Monday, June 24, 2019

2019 Best Books So Far

I feel like since I've stopped blogging/reviewing and kind of stepped out of the YA book sphere, my reading tastes have gone back to being a little more eclectic and I'm a little more widely read than I had been while blogging.  (Flip side being, I know there are a TON of amazing books I know nothing about).  There's a real sense of relief in being able to read books just for enjoyment again - and it means that I've gotten to a lot of older books that you guys have recommended to me over the years! 2013 was apparently like an amazing year for publishing, just saying.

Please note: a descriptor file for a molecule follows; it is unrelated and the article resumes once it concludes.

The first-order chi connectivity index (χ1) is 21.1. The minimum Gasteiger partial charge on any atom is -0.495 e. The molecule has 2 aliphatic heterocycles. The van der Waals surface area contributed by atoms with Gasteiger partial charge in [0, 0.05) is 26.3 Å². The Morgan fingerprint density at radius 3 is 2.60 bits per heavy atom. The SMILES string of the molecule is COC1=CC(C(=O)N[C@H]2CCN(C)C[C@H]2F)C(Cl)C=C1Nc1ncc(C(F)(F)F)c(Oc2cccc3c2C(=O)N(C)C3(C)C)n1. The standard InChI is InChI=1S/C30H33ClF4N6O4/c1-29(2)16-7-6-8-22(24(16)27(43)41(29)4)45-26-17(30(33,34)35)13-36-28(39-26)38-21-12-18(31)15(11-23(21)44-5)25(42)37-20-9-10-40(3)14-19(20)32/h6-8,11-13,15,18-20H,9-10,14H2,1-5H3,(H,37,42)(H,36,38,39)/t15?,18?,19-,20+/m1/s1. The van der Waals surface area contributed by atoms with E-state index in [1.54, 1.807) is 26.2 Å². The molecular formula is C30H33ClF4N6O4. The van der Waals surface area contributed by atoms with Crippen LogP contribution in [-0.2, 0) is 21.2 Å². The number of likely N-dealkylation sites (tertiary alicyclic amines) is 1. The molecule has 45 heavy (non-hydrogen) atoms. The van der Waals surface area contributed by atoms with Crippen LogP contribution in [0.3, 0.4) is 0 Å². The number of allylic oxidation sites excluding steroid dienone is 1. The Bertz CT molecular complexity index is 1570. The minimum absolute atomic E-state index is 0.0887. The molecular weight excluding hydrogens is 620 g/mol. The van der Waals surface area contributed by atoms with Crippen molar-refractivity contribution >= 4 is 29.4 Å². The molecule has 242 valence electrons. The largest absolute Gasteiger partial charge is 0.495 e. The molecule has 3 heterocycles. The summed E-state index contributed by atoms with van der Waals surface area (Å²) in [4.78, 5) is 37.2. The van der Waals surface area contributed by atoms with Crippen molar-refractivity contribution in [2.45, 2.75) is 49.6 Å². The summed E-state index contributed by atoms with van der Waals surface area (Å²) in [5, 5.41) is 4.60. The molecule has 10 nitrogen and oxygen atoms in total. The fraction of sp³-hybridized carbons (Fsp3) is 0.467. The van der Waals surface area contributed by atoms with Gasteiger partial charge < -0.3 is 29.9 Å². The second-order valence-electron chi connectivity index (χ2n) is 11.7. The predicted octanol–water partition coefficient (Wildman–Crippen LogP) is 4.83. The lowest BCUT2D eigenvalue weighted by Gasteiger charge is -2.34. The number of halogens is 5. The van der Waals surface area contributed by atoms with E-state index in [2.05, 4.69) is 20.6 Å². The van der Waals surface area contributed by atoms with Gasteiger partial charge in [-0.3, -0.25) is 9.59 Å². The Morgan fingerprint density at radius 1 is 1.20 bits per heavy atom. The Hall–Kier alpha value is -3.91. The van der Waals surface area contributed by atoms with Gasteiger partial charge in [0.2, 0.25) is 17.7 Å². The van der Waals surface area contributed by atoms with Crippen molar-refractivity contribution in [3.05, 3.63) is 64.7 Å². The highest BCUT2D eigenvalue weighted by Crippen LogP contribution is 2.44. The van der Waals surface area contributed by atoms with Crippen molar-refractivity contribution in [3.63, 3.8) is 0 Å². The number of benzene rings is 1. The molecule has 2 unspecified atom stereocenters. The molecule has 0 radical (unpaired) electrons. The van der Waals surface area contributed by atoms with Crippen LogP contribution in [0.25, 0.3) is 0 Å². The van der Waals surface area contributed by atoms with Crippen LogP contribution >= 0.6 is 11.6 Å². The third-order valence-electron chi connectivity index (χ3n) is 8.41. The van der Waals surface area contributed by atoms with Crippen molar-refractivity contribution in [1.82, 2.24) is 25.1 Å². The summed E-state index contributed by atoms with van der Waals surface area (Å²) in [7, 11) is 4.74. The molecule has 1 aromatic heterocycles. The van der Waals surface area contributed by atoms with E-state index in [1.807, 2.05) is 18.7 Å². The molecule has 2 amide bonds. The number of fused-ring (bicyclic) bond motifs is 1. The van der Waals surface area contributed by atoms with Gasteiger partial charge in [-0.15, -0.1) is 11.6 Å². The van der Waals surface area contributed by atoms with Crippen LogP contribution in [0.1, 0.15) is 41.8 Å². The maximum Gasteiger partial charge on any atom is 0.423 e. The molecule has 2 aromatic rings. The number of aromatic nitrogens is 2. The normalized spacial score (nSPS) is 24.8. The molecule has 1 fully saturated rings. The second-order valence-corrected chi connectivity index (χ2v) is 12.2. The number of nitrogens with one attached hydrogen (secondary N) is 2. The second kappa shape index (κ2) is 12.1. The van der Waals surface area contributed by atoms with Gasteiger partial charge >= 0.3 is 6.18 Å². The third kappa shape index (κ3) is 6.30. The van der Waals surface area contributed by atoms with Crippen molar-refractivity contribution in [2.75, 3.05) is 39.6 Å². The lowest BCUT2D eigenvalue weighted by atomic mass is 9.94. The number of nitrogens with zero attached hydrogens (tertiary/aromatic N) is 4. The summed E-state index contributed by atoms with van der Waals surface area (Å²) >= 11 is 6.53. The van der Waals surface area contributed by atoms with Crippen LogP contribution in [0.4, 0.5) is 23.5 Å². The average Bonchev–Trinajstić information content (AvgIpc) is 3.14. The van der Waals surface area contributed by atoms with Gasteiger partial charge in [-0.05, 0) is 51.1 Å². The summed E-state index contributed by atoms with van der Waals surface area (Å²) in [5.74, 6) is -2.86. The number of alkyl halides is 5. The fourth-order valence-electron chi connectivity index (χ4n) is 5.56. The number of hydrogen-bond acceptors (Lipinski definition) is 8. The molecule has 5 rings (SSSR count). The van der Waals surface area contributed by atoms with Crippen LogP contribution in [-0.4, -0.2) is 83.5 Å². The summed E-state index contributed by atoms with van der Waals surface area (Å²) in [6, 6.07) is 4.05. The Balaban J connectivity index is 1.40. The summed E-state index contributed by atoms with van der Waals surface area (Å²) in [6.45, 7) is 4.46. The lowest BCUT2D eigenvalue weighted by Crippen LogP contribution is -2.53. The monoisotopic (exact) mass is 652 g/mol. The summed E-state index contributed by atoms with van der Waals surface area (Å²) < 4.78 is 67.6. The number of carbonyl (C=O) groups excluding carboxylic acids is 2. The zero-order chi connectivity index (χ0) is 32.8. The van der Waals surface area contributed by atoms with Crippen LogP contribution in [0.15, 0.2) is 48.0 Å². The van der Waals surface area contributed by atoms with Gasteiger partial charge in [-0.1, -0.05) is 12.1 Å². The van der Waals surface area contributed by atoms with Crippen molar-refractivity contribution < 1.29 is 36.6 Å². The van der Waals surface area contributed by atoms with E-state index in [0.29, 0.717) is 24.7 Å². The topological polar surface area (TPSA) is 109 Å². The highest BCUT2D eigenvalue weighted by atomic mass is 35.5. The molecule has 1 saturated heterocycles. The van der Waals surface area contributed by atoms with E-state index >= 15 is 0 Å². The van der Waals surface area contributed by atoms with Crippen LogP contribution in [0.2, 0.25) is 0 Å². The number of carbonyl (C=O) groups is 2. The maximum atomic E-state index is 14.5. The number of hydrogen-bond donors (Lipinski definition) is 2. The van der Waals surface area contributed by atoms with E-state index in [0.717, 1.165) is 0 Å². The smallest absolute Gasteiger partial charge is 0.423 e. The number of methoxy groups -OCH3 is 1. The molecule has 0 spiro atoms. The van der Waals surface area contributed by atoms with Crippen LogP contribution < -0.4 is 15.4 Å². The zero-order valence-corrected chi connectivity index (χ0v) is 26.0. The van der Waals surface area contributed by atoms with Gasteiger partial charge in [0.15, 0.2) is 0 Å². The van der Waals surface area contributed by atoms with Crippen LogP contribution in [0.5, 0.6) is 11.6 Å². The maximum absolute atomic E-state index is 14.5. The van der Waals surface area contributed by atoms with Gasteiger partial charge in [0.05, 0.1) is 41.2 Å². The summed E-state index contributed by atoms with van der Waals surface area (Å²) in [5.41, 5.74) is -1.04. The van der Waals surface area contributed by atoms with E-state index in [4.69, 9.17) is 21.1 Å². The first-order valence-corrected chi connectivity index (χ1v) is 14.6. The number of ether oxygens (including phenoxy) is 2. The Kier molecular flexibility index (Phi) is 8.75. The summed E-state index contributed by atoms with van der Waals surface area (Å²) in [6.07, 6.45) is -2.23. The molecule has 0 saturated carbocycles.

The Summer Prince - Alaya Dawson Johnson

The Summer Prince

It's like a kind of grown up Hunger Games - not that The Hunger Games didn't deal with BIG topics (and did it well) - meets War Cross or Uglies.  While it is labeled as a young adult novel, sex is definitely freer (but not graphic!) than what you typically find in a young adult novel. (Which I actually liked. It's very sex positive and not heteronormative...but I'm also reading this as an adult, so I'm putting that in as a disclaimer for those of you I know this would bother.)  It's set in a futuristic Brasil and I LOVE the mashing of culturesand the way she seamlessly integrates things that would seem magical with art and technology. The language and imagery are beautiful, and it's emotional and complex and...I just LOVED it.

This Song Will Save Your Life